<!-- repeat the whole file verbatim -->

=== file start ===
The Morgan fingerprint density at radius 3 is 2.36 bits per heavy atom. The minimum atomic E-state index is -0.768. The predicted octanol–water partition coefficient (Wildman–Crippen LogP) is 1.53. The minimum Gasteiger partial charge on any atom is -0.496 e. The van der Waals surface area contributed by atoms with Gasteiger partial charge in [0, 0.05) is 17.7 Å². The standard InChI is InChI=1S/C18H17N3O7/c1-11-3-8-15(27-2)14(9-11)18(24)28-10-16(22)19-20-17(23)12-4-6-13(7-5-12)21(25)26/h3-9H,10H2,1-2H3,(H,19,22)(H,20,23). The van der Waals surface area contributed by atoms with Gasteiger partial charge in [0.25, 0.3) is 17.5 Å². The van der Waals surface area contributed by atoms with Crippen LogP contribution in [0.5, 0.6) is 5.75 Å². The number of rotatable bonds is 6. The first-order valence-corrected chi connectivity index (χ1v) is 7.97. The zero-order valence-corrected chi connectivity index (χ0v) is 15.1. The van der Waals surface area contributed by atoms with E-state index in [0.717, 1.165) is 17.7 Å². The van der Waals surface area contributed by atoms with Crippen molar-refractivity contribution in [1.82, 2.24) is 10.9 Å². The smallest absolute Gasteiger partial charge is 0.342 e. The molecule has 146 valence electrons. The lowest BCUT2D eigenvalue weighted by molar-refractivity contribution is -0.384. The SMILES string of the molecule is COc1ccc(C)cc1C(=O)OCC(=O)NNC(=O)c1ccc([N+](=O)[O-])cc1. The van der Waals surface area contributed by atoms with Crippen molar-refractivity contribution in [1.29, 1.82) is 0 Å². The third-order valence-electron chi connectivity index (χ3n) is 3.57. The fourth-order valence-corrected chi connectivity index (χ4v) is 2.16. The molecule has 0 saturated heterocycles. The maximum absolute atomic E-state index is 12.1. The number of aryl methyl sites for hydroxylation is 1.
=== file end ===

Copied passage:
The Morgan fingerprint density at radius 3 is 2.36 bits per heavy atom. The minimum atomic E-state index is -0.768. The predicted octanol–water partition coefficient (Wildman–Crippen LogP) is 1.53. The minimum Gasteiger partial charge on any atom is -0.496 e. The van der Waals surface area contributed by atoms with Gasteiger partial charge in [0, 0.05) is 17.7 Å². The standard InChI is InChI=1S/C18H17N3O7/c1-11-3-8-15(27-2)14(9-11)18(24)28-10-16(22)19-20-17(23)12-4-6-13(7-5-12)21(25)26/h3-9H,10H2,1-2H3,(H,19,22)(H,20,23). The van der Waals surface area contributed by atoms with Gasteiger partial charge in [0.25, 0.3) is 17.5 Å². The van der Waals surface area contributed by atoms with Crippen LogP contribution in [0.5, 0.6) is 5.75 Å². The number of rotatable bonds is 6. The first-order valence-corrected chi connectivity index (χ1v) is 7.97. The zero-order valence-corrected chi connectivity index (χ0v) is 15.1. The van der Waals surface area contributed by atoms with E-state index in [0.717, 1.165) is 17.7 Å². The van der Waals surface area contributed by atoms with Crippen molar-refractivity contribution in [1.82, 2.24) is 10.9 Å². The smallest absolute Gasteiger partial charge is 0.342 e. The molecule has 146 valence electrons. The lowest BCUT2D eigenvalue weighted by molar-refractivity contribution is -0.384. The SMILES string of the molecule is COc1ccc(C)cc1C(=O)OCC(=O)NNC(=O)c1ccc([N+](=O)[O-])cc1. The van der Waals surface area contributed by atoms with Crippen molar-refractivity contribution in [1.29, 1.82) is 0 Å². The third-order valence-electron chi connectivity index (χ3n) is 3.57. The fourth-order valence-corrected chi connectivity index (χ4v) is 2.16. The molecule has 0 saturated heterocycles. The maximum absolute atomic E-state index is 12.1. The number of aryl methyl sites for hydroxylation is 1.